The same old thing with new paint (part 1)

People are always lamenting how “Hollywood is just re-making old stuff over and over,” which is true to some extent. I think it was 2012 where a friend told me every single movie released that year except for 2 were re-boots or re-hashes of something earlier. Indeed, there are theories that there are only 3-4 basic plots in existence, and all stories are some variation of those plots with different details.

Before we all throw our hands in the air and give up on creating stories, consider the difference in voice. For easy examples, I’ll go to music. One of my favorite examples is “Proud Mary,” originally by Credence Clearwater Revival (aka CCR). Ike & Tina did their own version AND WON A GRAMMY for it. There are a lot of people who like Ike & Tina’s version more. CCR does a good job, but when I hear Tina sing it, I sort of feel like Fogerty wrote Tina’s song. The two versions have similar elements, but are vastly different because of the STYLE of the performers. Does it mean one is “better?” No, it means they’re different, and one version may be more attractive to people who enjoy that particular STYLE.

Consider Soundgarden’s “Rusty Cage.” I love love love old Soundgarden, especially the Badmotorfinger album. “Rusty Cage” is the first song on the album and gets it going with a fast-paced, chaotic guitar riff. Johnny Cash re-did the song with his “constant slow-rollin’ freight train” sound and turned that fast, chaotic riff into a smooth, regular one, and then on top of that his STYLE of singing completely changed the song. I enjoy both equally, because they’re practically not even the same song.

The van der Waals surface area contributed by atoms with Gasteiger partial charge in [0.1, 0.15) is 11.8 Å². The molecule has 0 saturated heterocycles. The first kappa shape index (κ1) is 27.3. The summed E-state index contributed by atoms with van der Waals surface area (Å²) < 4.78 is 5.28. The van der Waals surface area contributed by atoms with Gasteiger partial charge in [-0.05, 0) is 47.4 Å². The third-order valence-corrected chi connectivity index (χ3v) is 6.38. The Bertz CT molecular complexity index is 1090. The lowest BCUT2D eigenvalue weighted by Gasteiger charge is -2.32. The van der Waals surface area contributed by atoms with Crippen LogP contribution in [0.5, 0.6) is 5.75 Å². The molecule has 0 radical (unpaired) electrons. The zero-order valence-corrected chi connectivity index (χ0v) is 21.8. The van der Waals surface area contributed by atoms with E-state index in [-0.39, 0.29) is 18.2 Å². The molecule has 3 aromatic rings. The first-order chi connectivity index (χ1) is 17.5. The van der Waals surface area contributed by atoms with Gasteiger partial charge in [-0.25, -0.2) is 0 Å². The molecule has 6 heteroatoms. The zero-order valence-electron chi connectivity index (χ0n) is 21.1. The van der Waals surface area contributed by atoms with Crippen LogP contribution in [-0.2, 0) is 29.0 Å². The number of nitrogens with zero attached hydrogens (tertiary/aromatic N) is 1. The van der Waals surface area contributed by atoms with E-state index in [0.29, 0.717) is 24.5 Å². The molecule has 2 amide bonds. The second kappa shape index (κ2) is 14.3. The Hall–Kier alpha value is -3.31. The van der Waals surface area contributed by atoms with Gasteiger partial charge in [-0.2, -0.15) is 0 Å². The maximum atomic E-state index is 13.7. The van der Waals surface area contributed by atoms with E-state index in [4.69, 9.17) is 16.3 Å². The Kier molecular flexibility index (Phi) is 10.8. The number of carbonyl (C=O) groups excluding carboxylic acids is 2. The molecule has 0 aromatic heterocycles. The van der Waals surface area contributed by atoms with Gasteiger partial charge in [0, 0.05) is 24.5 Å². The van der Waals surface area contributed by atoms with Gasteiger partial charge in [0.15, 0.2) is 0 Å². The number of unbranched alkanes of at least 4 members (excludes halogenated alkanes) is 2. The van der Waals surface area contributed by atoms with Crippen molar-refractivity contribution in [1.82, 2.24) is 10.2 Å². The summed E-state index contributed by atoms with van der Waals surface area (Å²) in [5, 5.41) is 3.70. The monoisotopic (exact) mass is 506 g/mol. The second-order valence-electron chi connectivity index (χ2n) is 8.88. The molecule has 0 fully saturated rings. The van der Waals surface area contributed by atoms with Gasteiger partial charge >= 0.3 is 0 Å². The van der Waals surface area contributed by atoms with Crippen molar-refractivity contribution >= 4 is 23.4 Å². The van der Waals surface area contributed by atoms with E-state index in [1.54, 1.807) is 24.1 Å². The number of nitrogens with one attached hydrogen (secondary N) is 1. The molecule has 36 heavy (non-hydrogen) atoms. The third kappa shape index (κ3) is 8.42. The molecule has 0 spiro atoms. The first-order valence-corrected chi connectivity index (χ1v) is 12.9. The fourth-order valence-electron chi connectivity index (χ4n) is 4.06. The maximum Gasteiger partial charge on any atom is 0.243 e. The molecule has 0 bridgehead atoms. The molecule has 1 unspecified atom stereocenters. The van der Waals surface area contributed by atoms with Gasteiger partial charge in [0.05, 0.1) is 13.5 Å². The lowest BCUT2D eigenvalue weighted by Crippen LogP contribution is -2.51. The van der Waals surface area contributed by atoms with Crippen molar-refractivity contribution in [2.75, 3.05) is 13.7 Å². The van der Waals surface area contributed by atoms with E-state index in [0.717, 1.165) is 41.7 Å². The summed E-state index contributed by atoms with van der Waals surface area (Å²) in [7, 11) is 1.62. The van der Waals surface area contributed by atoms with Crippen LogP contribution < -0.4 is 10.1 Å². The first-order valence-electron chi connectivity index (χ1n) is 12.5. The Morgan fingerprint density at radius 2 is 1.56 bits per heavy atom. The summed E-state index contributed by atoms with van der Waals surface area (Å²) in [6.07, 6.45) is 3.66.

Another of my favorite examples is the ultra-famous song “Respect.” Most people think Aretha Franklin wrote it, but it was Otis Redding’s song before it was hers. Again, I feel like Otis wrote the song for her without knowing it, and Aretha put a spin on it that rocketed the song and her into fame. If you listen to both versions, they’re quite different, probably a large part of that is due to Aretha’s talent to make it DIFFERENT while still keeping it GOOD.

To some extent, STYLE in music is what VOICE is to writers. Thus, if a writer is re-telling a story that’s been done over and over, it’s their duty to make it DIFFERENT enough to call it their own and keep it GOOD like the original. This is usually accomplished by applying one’s own VOICE. Sure, the “man vs. society” archetype has been done millions and millions of times, but it’s one’s own personal touch that makes the story relevant and good.

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About benjamininn

About myself are papers, lots of tea, computer monitors, a stapler, pens, an ancient phone, more tea, some paperclips, and a lot of air.
This entry was posted in archetypes, Art, music, voice, Writing and tagged , , , , , , , , , , , , , , . Bookmark the permalink.

One Response to The same old thing with new paint (part 1)

  1. Pingback: The same old thing with new paint (part 2) | benjamininn

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